In this way Business Transactions create a twofold focus. It enables the business and management to set the right focus. That focus is always based on company success, revenue and ROI. At the same time Business Transactions enable the developer to exclude 90% of the noise from his investigation and immediately zero in on the real root cause. This is due to the additional context that Business Transaction bring. If only bookings via Credit Cards are affected, then diagnostics should focus on only these and not all booking transactions. This brings me to the actual diagnosing of performance issues in production.
The Perfect Storm of Complexity
At dynaTrace we regularly see environments with several hundred or even over thousand WebServers, JVMs, CLRs and other components running as part of a single application environment. These environments are not homogeneous. They include native business components, integrations with for example Siebel or SAP and of course the mainframe. These Systems are here to stay and their impact on the complexity of today’s environments cannot be underestimated. Mastering this complexity is another reason for APM.
Today’s systems serve huge user bases and in some cases need to process millions of transactions per hour. Ironically most APM solutions and approaches will simply break down in such an environment, but the value that the right APM approach brings here is vital. The way to master such an environment is to look at it from an application and transaction point of view.
SLA Violations and Errors need to be detected automatically and the data to investigate needs to be captured, otherwise we will never have the ability to fix it. The first step is to isolate the offending tier and find out if the problem is due to host, database, JVM, the mainframe a thirdparty service or the application itself.
Instead of seeing hundreds of servers and millions of data points we can immediately isolate the one or two components that are responsible for your issue. Issues happening here cannot be reproduced in a test setup. This has nothing to do with lack of technical ability, we simply do not have the time to figure out which circumstances lead to a problem. So we need to ensure that we have all the data we need for later analysis available all the time. This is another reason why we do APM. It gives us the ability to diagnose and understand real world issues.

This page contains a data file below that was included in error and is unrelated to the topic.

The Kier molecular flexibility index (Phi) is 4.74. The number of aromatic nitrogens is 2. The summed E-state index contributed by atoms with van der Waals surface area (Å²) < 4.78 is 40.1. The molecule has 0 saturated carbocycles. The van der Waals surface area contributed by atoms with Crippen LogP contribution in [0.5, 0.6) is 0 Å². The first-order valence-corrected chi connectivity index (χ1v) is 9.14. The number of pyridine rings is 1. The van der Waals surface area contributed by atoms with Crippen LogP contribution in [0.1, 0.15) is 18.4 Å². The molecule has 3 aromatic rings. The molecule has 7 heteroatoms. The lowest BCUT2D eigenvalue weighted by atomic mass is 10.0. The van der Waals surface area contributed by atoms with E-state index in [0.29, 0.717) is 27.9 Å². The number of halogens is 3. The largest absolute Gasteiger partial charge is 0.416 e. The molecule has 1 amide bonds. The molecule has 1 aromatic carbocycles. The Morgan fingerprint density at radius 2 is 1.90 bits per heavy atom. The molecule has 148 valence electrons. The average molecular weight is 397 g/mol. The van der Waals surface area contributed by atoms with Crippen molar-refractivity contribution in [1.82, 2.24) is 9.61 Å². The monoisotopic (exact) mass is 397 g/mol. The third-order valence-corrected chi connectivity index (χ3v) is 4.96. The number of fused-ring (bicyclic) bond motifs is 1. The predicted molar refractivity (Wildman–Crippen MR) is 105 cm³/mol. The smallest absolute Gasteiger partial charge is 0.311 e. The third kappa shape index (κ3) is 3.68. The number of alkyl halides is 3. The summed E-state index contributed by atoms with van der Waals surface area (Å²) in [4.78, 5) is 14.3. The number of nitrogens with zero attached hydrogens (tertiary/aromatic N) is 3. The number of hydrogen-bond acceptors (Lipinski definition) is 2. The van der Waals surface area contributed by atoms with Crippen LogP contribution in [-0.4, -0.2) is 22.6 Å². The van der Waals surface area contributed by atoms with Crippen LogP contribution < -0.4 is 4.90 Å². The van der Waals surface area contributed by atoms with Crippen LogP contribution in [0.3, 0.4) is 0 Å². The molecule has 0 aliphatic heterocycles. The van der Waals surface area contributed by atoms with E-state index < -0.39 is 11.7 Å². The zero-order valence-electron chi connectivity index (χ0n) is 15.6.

Once we have identified the offending tier, we know whom to talk to and that brings me to my last point, collaboration.
Breaking the Language Barrier
Operations is looking at SLA violations and uptime of services, the business is looking at revenue statistics of sold products and R&D is thinking in terms of response time, CPU cycles and garbage collection. It is a fact that these three teams talk completely different languages. APM is about presenting the same data in those different languages and thus breaking the barrier.
Another thing is that as a developer you never get access to the production environment, so you have a hard time analyzing the issues. Reproducing issues in a test setup is often not possible either. Even if you do have access, most issues can not be analyzed in real time. In order to effectively share the performance data with R&D we first need to capture and persist it. It is important to capture all transactions and not just a subset. Some think that you only need to capture slow transactions, but there are several problems with this. Either you need to define what is slow, or if you have base lining you will only get what is slower than before.The first is a lot of work and the second assumes that performance is fine right now. That is not good enough. In addition such an approach ignores the fact that concurrency exists. Concurrent running transactions impact each other in numerous ways and whoever diagnoses an issue at hand will need that additional context.
Once you have the data you need to share it with R&D, which most of the time means to physically copy a scrubbed version of that data to the R&D team. While the scrubbed data must exclude things like credit card numbers, it must not loose its integrity. The developer needs to be able to look at exactly the same picture as operations. This enables better communication with operations while at the same time enabling deep dive diagnostics.
Now once a fix has been supplied operations needs to ensure that there are no negative side effects and will also want to verify that it has the desired positive effect. Modern APM solves this by automatically understanding the dynamic dependencies between applications and automatically monitoring new code for performance degradations.
Thus APM in production improves communication, speeds up deployment cycles and at the same time adds another layer of quality assurance. This is the final, but by far not least important reason we do APM.
The reason we do APM in production is not to fix a CPU hot spot, speed up a specific algorithm or improve garbage collection. Neither the business nor operations care about that. We do APM to understand the impact that the applications performance has on our customers and thus our business. This enables us to effectively invest precious development time where it has the most impact and thus furthering the success of the company. APM truly serves the business of a company and its customers, by bringing focus to the performance management discipline.
My recommendation: If you do APM in production, and you should, do it for the right reasons.